19.  Creating and Utilizing Pop-Up Pages – Run ParentPage

    20. (OPTIONAL) Modal Pop-Up Pages You can modify the previous example to make the child page modal (meaning the user MUST close the pop-up, before continuing to work from the parent page) by doing the following: • (from within the source of parentPage.jsp) find the function that invokes the childPage and: • Copy/paste the line current line that invokes the child page then comment out the original • In the new line, change: window.open  window.showModalDialog • Add a line to value: textInputField1 with the returned value from the popup • (from within the source code of childPage.jsp) – find the function that returns, and: • Comment out the existing return line • Add the two lines shown here 3. From Page Designer, select the link, and remove the URL Property 4. Run the page on the server, and test the Modal Popup

    21. (Optional Lab) Another Popup Page Scenario 2. A popup page that opens showing all Orders greater than the value passed from the clicked row in the parent page 1. Click a row and pass an OrderAmount value to…   3. Click a row in the popup page, and return a selected value to the parent page In your real life projects, you may need to pass parameters to pop-up pages. In this example, you will do just that, using a session variable. The steps begin on the next slide

    22.  1. Create a New Parent Page  Let’s create the pages you saw on the previous slide. In this example, you will pass parameters from a parent to a popup page using a session variable.  Create a new web page called parentPage2.jsp • Change the default header text. Here is an example of what you might want to say about the pages functionality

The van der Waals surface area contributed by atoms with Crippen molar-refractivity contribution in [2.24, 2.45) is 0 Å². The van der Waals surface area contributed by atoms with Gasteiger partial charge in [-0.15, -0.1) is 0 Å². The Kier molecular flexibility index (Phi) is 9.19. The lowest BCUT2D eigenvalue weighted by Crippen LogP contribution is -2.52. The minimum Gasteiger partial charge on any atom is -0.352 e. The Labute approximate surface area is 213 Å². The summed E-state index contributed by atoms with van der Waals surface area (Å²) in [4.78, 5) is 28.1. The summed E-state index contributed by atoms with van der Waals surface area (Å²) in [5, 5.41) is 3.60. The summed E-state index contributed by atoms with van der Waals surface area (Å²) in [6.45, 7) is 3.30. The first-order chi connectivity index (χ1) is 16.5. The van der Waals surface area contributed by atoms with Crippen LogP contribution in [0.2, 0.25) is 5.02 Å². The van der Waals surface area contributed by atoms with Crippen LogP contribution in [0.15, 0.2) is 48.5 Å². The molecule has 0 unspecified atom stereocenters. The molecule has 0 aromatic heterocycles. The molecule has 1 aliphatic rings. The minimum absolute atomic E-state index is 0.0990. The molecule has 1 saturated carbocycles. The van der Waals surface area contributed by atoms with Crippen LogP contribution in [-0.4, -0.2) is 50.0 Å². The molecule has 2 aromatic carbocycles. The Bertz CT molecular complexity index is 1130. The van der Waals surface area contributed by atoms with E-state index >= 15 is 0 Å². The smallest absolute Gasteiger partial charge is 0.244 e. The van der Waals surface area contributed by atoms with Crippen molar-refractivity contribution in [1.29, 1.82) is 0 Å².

23.  2. parentPage JSFHandler Code • Copy the code in the Notes section of the slide, and replace the boilerplate JSF Handler code. Note the following: • The onConstruction() function populates the orders array. • The getCustForOrderFunc() utilizes JSF Component tree API calls to determine which row of the data table you clicked. • You add 1 to the row index since Java arrays are 0 based. • You then set a session variable to be identified by “oamt.” • This session variable holds the clicked row’s OrderAmount value • The page is then forwarded to “childPage2” which we will be creating shortly. • childPage2 will open in a new (popup) window • Save (Ctrl/S) your code